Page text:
Drone image of the site previous to work. Image taken by Rob Treacher.




Planning Application was approved in February 2021, you can view the planning application including all engineering drawings by clicking here. 

Applications for Ordinary Watercourse Consent were also approved by the Somerset County Council in July 2020 and October 2022. 




The Merriott project is funded by multiple sources. 

The original development of this project was funded through the Hills to Levels Multiple Benefits Project, a partnership project between FWAG SW and the Environment Agency, funded by the Environment Programme (Water Environment Improvement Fund WFD GiA). 

The site work was then co-funded by the EU funding and the Somerset Rivers Authority.  

Initial work was funded by a scheme under the Rural Development Programme for England (RDPE – EU funding) called the Water Environment Grant (WEG). The scheme is designed to support delivery of projects to improve ecological status of rivers in England. The Merriott project attracted the funding because of its poor ecological status.

Additional Funding was then provided by the Somerset Rivers Authority under the Hills to Levels project. Hills to Levels is a holistic catchment management approach across catchments in Somerset, aiming to ‘slow the flow’ of water to reduce flood risk, reduce erosion, improve water quality, deliver wider environmental benefits and increase resilience on the floodplain.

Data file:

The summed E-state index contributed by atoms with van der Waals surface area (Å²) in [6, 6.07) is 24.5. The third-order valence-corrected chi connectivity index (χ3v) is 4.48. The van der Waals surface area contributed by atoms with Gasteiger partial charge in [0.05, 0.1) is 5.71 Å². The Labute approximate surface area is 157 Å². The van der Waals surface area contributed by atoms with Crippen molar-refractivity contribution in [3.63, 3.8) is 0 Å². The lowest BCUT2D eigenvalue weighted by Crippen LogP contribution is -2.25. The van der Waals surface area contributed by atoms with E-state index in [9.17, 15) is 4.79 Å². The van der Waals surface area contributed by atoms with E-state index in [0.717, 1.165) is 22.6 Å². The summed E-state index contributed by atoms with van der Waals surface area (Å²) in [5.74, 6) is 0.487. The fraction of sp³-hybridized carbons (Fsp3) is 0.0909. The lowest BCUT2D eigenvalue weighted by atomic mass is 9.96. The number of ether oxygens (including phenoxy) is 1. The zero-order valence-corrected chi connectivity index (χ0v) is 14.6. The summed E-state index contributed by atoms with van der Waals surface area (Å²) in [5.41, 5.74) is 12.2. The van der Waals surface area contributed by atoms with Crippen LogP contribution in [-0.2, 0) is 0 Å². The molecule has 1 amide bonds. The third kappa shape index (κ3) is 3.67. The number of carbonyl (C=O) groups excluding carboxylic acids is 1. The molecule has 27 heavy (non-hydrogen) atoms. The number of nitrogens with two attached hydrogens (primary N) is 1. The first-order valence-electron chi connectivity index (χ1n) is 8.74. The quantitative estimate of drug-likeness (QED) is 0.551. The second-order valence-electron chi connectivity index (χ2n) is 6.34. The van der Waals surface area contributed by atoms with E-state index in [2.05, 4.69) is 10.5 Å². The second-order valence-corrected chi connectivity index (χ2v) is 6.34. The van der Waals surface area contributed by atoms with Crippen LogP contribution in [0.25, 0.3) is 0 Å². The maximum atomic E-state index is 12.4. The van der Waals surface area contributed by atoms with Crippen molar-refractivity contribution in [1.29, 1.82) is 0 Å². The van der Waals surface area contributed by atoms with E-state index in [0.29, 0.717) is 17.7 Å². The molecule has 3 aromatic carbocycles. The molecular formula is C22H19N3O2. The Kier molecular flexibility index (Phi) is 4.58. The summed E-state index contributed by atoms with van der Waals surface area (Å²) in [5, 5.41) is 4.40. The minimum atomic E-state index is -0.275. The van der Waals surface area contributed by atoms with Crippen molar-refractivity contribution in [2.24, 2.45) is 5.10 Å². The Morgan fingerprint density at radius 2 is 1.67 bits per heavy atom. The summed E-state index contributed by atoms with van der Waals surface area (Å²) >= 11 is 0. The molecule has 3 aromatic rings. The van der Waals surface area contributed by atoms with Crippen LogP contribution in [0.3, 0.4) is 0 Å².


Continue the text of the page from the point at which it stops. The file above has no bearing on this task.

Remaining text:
View from the Flood Alleviation Dam in high flows previous to work being completed.



Community Engagement 

Three articles were published in the Merriott Messenger which goes out to all households in Merriott. The first article, in autumn 2018, introduced the project and invited to a community event held in Merriott village hall on 24th September with more than 40 members of the public attending. The second article, in autumn 2019, discussed the results from the Flood Risk Modelling and again invited to a community event held at the Kings Head Pub on 18th November 2019. A third article, summer 2020, is updating on progress such as the detailed design, planning and footpath improvements.

It is hoped that more community engagement can follow after the works are complete to inform the local community about projects achievements and future monitoring. 



Monitoring and view to the future 

Whilst the funding ends post construction, and the management responsibility falls to the riparian landowners. FWAG is not planning to walk away from the site but to monitor the site and provide ongoing habitat management advice.  

Monitoring will include:

  • Assessing which species develop on the site
  • Understand / map the stream’s natural evolution: use drone footage and cross sections before, during and after construction, after the first winter etc
  • Monitoring water levels in the channel and backwater areas to check whether they temporarily store flood water on the floodplain 
  • Assessing whether adaptive management is required and securing funding for this 

Looking to the future, we are hoping this site will be suitable to attract maintenance funding through the Government’s Environmental Land Management Scheme (ELMS). The schemes vision is to provide public funding for public goods; in this case thriving plants and wildlife habitats, flood attenuation, and beauty and engagement with the environment. 

This project is part of a wider catchment initiative which is looking at removing further barriers to fish migration to allow migration between the two tributaries of the Merriott and potentially reintroducing brown trout form the Parrett into the upper catchment to re-establish sustainable populations. 


Thank you to all landowners involved: for their time, effort, and cooperation and for giving up land, and to anyone else who has helped this project to progress.